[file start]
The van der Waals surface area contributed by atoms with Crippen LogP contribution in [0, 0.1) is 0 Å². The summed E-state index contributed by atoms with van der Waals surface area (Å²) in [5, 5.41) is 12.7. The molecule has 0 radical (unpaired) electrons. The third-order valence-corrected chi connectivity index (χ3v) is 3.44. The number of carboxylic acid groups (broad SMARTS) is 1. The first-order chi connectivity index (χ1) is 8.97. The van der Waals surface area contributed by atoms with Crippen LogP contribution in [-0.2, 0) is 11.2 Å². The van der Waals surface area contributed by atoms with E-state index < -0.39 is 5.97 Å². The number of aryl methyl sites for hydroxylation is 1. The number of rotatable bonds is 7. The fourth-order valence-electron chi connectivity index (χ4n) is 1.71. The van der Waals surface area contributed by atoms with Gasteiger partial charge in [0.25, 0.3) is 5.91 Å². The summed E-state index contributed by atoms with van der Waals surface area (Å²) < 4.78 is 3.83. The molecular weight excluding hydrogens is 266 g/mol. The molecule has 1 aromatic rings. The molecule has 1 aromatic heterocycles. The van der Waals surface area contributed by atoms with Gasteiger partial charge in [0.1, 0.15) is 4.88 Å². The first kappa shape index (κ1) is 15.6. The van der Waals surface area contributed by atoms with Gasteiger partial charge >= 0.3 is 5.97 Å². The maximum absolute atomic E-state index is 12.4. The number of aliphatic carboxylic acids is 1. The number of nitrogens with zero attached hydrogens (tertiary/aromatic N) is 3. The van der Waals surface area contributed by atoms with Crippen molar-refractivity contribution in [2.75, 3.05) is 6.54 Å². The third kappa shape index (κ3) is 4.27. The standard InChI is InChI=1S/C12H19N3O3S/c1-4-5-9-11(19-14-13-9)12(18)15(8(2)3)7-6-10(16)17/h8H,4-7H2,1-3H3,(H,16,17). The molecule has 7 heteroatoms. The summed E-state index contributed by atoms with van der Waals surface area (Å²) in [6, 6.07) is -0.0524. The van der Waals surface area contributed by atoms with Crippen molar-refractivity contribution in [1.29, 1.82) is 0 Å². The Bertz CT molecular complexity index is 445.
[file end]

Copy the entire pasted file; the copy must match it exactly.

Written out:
The van der Waals surface area contributed by atoms with Crippen LogP contribution in [0, 0.1) is 0 Å². The summed E-state index contributed by atoms with van der Waals surface area (Å²) in [5, 5.41) is 12.7. The molecule has 0 radical (unpaired) electrons. The third-order valence-corrected chi connectivity index (χ3v) is 3.44. The number of carboxylic acid groups (broad SMARTS) is 1. The first-order chi connectivity index (χ1) is 8.97. The van der Waals surface area contributed by atoms with Crippen LogP contribution in [-0.2, 0) is 11.2 Å². The van der Waals surface area contributed by atoms with E-state index < -0.39 is 5.97 Å². The number of aryl methyl sites for hydroxylation is 1. The number of rotatable bonds is 7. The fourth-order valence-electron chi connectivity index (χ4n) is 1.71. The van der Waals surface area contributed by atoms with Gasteiger partial charge in [0.25, 0.3) is 5.91 Å². The summed E-state index contributed by atoms with van der Waals surface area (Å²) < 4.78 is 3.83. The molecular weight excluding hydrogens is 266 g/mol. The molecule has 1 aromatic rings. The molecule has 1 aromatic heterocycles. The van der Waals surface area contributed by atoms with Gasteiger partial charge in [0.1, 0.15) is 4.88 Å². The first kappa shape index (κ1) is 15.6. The van der Waals surface area contributed by atoms with Gasteiger partial charge >= 0.3 is 5.97 Å². The maximum absolute atomic E-state index is 12.4. The number of aliphatic carboxylic acids is 1. The number of nitrogens with zero attached hydrogens (tertiary/aromatic N) is 3. The van der Waals surface area contributed by atoms with Crippen molar-refractivity contribution in [2.75, 3.05) is 6.54 Å². The third kappa shape index (κ3) is 4.27. The standard InChI is InChI=1S/C12H19N3O3S/c1-4-5-9-11(19-14-13-9)12(18)15(8(2)3)7-6-10(16)17/h8H,4-7H2,1-3H3,(H,16,17). The molecule has 7 heteroatoms. The summed E-state index contributed by atoms with van der Waals surface area (Å²) in [6, 6.07) is -0.0524. The van der Waals surface area contributed by atoms with Crippen molar-refractivity contribution in [1.29, 1.82) is 0 Å². The Bertz CT molecular complexity index is 445.